Percy French: Sandymount’s adopted son

By Eoin Meegan

Percy French is known far and wide as the writer of timeless classics such as ‘The Mountains of Mourne’, ‘Phil The Fluter’s Ball’, and ‘Slattery’s Mounted Fut’. Less well-known is that the composer, who was born in 1884 in Roscommon, and not Cavan as is sometimes believed; and he was also a landscape painter of some distinction.

Fewer still will know that, for a short time, he was also a resident of Sandymount. In fact, his time in Sandymount could be said to have been the happiest of his life, until it ended abruptly with the tragic death of his first wife and child. 

Coming from a wealthy background, Percy was able to attend Trinity College, and although academically gifted he preferred artistic pursuits. When he first moved there, he bought himself a banjo and starting attending operas at the newly-opened Gaiety Theatre.

He excelled at music, tennis, and painting, and was a somewhat reluctant attendee at lectures. He was a gifted tennis player and had a low cutting net shot that might even give one Roger Federer some trouble, had the pair been able to meet. 

Percy French graduated from Trinity with a degree in civil engineering and took up a job inspecting drains in County Cavan with the Board of Works, hence his association with that county. He lived there for many years and fell in love with the beauty of the place, inspiring songs such as the Mountains of Mourne, and Come Back Paddy Reilly to Ballyjamesduff.

He also fell in love with Ettie Armytage Moore, a Cavan native, who was to become his wife. The couple married on the 28th June 1890 at St Stephen’s Church, Dublin. After their honeymoon at Castle Howard, Avoca, they moved to Victoria Lodge, at number 3 St John’s Road, Sandymount.

The couple spent many happy days here, for according to the local rector’s wife, he and his new bride were always known to be laughing and singing. He loved the area, doing many sketches of Sandymount Strand. Sadly the idyllic time was to be all too short, when exactly a year and a day from their wedding, following the birth of their first daughter, both Ettie and the baby died.

Ettie’s loss inspired French to write Gortnamona, a haunting tribute to her. It is believed the double tragedy greatly affected him mentally. He disappeared to the country for several months, ceasing all activity.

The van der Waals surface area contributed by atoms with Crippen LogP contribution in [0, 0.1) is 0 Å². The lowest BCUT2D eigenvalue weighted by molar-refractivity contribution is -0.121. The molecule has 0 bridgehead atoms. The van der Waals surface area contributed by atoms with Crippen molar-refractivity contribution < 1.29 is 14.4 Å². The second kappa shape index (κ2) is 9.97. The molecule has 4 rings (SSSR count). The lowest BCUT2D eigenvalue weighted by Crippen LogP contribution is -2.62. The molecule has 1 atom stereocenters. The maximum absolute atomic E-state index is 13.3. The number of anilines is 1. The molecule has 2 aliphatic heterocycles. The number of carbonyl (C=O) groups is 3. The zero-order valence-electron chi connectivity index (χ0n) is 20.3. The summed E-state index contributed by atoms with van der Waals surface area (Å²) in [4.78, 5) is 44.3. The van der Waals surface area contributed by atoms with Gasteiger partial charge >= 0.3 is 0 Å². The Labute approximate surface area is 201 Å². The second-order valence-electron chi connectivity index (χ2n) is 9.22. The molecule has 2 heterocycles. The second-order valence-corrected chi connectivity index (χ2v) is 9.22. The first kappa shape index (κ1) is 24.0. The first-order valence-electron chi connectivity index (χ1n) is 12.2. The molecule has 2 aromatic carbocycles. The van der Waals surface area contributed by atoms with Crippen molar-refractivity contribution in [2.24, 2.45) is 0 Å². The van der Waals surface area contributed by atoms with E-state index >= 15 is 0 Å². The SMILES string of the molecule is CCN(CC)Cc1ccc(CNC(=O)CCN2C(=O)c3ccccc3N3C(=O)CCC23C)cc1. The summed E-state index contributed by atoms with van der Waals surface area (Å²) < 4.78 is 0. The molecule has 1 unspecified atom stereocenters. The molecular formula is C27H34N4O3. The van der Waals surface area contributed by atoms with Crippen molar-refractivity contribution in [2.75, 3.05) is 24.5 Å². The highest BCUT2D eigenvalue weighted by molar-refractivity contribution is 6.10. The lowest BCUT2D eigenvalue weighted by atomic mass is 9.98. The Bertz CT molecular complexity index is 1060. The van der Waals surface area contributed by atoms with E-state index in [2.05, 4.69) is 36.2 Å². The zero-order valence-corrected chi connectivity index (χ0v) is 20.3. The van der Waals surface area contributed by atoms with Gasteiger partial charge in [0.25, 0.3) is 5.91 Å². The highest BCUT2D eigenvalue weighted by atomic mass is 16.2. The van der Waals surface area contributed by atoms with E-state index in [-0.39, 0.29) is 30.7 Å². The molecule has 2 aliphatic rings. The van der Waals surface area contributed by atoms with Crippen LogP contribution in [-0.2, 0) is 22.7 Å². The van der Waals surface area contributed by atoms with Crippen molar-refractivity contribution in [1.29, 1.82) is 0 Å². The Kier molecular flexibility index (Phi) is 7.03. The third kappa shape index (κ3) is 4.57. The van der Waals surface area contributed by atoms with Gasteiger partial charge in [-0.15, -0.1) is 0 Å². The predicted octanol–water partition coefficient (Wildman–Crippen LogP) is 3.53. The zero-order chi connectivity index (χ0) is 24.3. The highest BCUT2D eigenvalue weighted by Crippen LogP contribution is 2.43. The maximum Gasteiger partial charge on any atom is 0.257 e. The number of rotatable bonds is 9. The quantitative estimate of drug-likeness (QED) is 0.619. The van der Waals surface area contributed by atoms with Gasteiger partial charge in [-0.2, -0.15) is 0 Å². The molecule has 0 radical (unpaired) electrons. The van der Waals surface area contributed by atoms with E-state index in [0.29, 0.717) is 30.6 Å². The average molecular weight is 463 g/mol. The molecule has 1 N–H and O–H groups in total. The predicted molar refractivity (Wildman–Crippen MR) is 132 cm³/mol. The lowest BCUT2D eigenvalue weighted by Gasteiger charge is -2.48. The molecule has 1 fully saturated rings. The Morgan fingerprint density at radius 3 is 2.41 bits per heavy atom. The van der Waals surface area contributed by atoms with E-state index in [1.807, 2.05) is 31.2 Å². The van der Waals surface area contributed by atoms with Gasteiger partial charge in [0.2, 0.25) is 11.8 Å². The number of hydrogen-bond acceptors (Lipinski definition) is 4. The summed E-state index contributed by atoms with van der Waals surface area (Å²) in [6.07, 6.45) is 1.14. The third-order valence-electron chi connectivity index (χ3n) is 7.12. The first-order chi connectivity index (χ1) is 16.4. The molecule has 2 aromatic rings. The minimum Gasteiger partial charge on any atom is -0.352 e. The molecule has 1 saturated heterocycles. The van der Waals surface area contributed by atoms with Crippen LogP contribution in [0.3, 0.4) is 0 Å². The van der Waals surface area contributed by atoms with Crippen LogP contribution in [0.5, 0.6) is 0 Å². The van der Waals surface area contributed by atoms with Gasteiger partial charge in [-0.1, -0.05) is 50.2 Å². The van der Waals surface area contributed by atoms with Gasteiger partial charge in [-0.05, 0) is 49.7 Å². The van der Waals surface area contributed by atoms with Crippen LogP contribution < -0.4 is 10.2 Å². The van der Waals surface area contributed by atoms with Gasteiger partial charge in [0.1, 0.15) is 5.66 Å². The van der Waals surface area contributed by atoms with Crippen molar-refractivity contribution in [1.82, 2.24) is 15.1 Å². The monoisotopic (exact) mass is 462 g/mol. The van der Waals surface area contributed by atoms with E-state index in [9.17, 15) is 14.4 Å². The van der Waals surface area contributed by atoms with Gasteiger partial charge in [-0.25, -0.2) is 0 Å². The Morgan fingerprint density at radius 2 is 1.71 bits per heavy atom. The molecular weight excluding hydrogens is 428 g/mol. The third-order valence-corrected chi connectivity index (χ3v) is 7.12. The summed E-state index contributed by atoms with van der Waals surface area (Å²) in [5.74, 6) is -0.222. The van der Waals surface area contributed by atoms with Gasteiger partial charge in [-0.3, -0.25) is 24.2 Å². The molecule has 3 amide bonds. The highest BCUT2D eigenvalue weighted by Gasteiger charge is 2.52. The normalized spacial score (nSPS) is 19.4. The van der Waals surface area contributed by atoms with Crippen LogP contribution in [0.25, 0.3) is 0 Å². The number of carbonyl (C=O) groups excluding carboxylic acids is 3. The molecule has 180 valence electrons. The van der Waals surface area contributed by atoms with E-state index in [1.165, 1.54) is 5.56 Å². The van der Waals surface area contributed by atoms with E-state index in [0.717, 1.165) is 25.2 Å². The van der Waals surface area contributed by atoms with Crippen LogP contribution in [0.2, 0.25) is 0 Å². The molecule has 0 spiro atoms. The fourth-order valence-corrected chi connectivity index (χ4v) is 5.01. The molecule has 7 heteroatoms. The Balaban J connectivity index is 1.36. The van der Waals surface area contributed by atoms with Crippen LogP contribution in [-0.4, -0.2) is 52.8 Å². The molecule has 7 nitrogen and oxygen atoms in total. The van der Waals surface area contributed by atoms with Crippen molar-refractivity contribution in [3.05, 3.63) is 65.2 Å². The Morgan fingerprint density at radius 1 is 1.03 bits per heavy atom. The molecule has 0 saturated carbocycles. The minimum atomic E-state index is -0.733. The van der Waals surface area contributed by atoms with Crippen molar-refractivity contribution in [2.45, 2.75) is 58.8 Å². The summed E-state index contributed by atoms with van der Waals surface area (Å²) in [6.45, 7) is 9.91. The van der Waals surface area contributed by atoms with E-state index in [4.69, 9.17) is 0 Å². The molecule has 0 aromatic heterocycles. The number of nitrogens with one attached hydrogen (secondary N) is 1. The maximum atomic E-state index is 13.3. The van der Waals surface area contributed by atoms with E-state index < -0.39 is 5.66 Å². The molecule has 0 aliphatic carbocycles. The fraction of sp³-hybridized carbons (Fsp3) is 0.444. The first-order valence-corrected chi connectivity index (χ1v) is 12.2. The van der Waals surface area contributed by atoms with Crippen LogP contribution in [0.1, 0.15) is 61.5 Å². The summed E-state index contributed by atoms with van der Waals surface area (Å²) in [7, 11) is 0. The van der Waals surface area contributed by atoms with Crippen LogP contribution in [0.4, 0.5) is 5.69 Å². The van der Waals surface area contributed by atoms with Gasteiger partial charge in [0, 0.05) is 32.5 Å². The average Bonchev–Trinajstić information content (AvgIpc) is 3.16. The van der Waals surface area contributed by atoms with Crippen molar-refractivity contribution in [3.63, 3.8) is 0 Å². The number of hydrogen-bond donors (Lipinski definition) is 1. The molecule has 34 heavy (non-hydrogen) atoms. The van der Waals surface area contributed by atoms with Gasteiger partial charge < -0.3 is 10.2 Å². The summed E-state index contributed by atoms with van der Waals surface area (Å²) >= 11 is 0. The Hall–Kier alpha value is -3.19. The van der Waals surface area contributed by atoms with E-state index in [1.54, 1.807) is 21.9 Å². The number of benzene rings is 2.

French had a keen eye and a sensitive soul. It is said when he came upon a scene of outstanding allure he would stop transfixed, almost intoxicated by its beauty. He produced hundreds of water colours, making a steady income from this as well as from his music.

He toured London during the theatre season, and followed this by a tour of the seaside resorts in Ireland. He also did tours of America and Europe; in 1914 helping to raise money for children displaced due to the war.

His life was a hectic round of shows and engagements, but he always insisted on taking a month off every year when he would repair to the West of Ireland to rest, soak up the scenery, and of course paint.

Above: Mayo Mermaids painted by Percy French.
(Images courtesy of Wiki Commons)

In 1897, he was travelling to do a concert in Moore’s hotel, Kilkee, Co Clare when the train broke down at Miltown Malbay, leaving the passengers stranded for five hours. So put out was he that as well as suing the West Clare Railway Company for loss of earnings, he got the perfect revenge by penning the satirical song ‘Are you right there Michael’.

Later, due to the embarrassment the song caused them, the Company took a libel action against him. It’s reported that French deliberately turned up in the courthouse in Clare nearly an hour late and when questioned by the judge, replied (no doubt to peals of laughter) that it was due to him travelling by the West Clare Railway. The libel was thrown out!

Percy was to marry again, and once more live in Dublin, this time at 35 Mespil Road, not far from his former Sandymount home. His second wife was Helen Sheldon, who was a chorus girl, and the pair had three children, all girls, the first he named after Ettie. Apparently known for his wit, he used to casually inform acquaintances, “We are living by the canal, do drop in.” I’m not sure if the pun was intended. There is also a seat dedicated to him on the Canal very near Paddy Kavanagh’s.  

Percy French died in Liverpool after contracted pneumonia in 1920. He was 65. It’s regrettable that his final resting place is not in Ireland, but in Formby, Merseyside where he died. Ettie is buried in St Jerome’s.

Percy French will always be remembered for his witty, occasionally profound, and sometimes subversive songs.